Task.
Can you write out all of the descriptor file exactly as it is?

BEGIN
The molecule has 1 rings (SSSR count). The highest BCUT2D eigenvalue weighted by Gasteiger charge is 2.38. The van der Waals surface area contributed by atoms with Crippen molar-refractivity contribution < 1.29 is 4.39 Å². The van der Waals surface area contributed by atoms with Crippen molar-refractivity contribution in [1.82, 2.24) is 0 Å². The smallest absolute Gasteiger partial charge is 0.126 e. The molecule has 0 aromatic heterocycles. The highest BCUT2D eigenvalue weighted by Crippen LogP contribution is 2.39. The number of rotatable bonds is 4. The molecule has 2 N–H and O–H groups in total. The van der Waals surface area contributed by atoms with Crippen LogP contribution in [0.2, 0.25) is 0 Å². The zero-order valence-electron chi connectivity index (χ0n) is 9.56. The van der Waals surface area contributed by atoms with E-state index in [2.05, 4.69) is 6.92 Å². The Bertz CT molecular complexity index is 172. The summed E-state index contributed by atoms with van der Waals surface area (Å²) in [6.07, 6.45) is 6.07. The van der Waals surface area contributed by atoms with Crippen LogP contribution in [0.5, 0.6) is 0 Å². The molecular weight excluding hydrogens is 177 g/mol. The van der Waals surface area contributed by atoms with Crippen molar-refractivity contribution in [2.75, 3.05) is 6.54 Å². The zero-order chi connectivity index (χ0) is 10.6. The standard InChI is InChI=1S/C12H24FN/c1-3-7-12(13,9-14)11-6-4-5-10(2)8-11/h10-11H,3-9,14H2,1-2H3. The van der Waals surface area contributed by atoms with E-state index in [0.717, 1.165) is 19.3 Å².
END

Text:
The molecule has 1 rings (SSSR count). The highest BCUT2D eigenvalue weighted by Gasteiger charge is 2.38. The van der Waals surface area contributed by atoms with Crippen molar-refractivity contribution < 1.29 is 4.39 Å². The van der Waals surface area contributed by atoms with Crippen molar-refractivity contribution in [1.82, 2.24) is 0 Å². The smallest absolute Gasteiger partial charge is 0.126 e. The molecule has 0 aromatic heterocycles. The highest BCUT2D eigenvalue weighted by Crippen LogP contribution is 2.39. The number of rotatable bonds is 4. The molecule has 2 N–H and O–H groups in total. The van der Waals surface area contributed by atoms with Crippen LogP contribution in [0.2, 0.25) is 0 Å². The zero-order valence-electron chi connectivity index (χ0n) is 9.56. The van der Waals surface area contributed by atoms with E-state index in [2.05, 4.69) is 6.92 Å². The Bertz CT molecular complexity index is 172. The summed E-state index contributed by atoms with van der Waals surface area (Å²) in [6.07, 6.45) is 6.07. The van der Waals surface area contributed by atoms with Crippen LogP contribution in [0.5, 0.6) is 0 Å². The molecular weight excluding hydrogens is 177 g/mol. The van der Waals surface area contributed by atoms with Crippen molar-refractivity contribution in [2.75, 3.05) is 6.54 Å². The zero-order chi connectivity index (χ0) is 10.6. The standard InChI is InChI=1S/C12H24FN/c1-3-7-12(13,9-14)11-6-4-5-10(2)8-11/h10-11H,3-9,14H2,1-2H3. The van der Waals surface area contributed by atoms with E-state index in [0.717, 1.165) is 19.3 Å².